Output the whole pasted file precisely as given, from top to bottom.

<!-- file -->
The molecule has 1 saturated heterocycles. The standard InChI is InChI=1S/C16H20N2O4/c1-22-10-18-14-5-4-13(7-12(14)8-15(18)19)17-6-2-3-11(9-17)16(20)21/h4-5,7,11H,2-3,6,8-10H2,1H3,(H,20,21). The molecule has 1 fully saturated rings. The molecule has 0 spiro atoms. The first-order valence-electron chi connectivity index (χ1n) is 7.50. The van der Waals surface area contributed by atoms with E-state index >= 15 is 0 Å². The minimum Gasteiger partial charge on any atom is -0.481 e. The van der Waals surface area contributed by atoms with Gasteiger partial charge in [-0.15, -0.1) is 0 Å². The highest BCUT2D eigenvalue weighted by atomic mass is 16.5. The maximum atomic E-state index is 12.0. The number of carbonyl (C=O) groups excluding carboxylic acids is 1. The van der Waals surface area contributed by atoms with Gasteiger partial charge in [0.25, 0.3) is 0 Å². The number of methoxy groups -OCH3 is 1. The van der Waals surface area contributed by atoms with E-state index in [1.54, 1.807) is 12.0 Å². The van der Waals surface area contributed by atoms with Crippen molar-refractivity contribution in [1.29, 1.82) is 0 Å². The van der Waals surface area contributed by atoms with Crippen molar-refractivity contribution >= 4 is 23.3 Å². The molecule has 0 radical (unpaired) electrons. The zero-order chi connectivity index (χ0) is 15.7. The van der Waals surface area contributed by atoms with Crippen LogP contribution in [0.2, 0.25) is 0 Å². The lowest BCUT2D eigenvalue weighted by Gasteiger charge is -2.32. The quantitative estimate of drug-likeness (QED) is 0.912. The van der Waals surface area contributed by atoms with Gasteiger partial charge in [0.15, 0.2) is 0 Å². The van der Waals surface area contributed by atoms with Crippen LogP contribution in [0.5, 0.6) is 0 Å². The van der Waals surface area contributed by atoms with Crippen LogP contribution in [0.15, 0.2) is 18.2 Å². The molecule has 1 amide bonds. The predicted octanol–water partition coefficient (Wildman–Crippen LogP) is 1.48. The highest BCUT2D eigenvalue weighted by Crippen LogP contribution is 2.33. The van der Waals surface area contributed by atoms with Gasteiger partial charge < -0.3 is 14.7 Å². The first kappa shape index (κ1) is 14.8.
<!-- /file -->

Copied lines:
The molecule has 1 saturated heterocycles. The standard InChI is InChI=1S/C16H20N2O4/c1-22-10-18-14-5-4-13(7-12(14)8-15(18)19)17-6-2-3-11(9-17)16(20)21/h4-5,7,11H,2-3,6,8-10H2,1H3,(H,20,21). The molecule has 1 fully saturated rings. The molecule has 0 spiro atoms. The first-order valence-electron chi connectivity index (χ1n) is 7.50. The van der Waals surface area contributed by atoms with E-state index >= 15 is 0 Å². The minimum Gasteiger partial charge on any atom is -0.481 e. The van der Waals surface area contributed by atoms with Gasteiger partial charge in [-0.15, -0.1) is 0 Å². The highest BCUT2D eigenvalue weighted by atomic mass is 16.5. The maximum atomic E-state index is 12.0. The number of carbonyl (C=O) groups excluding carboxylic acids is 1. The van der Waals surface area contributed by atoms with Gasteiger partial charge in [0.25, 0.3) is 0 Å². The number of methoxy groups -OCH3 is 1. The van der Waals surface area contributed by atoms with E-state index in [1.54, 1.807) is 12.0 Å². The van der Waals surface area contributed by atoms with Crippen molar-refractivity contribution in [1.29, 1.82) is 0 Å². The van der Waals surface area contributed by atoms with Crippen molar-refractivity contribution >= 4 is 23.3 Å². The molecule has 0 radical (unpaired) electrons. The zero-order chi connectivity index (χ0) is 15.7. The van der Waals surface area contributed by atoms with Crippen LogP contribution in [0.2, 0.25) is 0 Å². The lowest BCUT2D eigenvalue weighted by Gasteiger charge is -2.32. The quantitative estimate of drug-likeness (QED) is 0.912. The van der Waals surface area contributed by atoms with Gasteiger partial charge in [0.15, 0.2) is 0 Å². The van der Waals surface area contributed by atoms with Crippen LogP contribution in [0.5, 0.6) is 0 Å². The van der Waals surface area contributed by atoms with Crippen LogP contribution in [0.15, 0.2) is 18.2 Å². The molecule has 1 amide bonds. The predicted octanol–water partition coefficient (Wildman–Crippen LogP) is 1.48. The highest BCUT2D eigenvalue weighted by Crippen LogP contribution is 2.33. The van der Waals surface area contributed by atoms with Gasteiger partial charge < -0.3 is 14.7 Å². The first kappa shape index (κ1) is 14.8.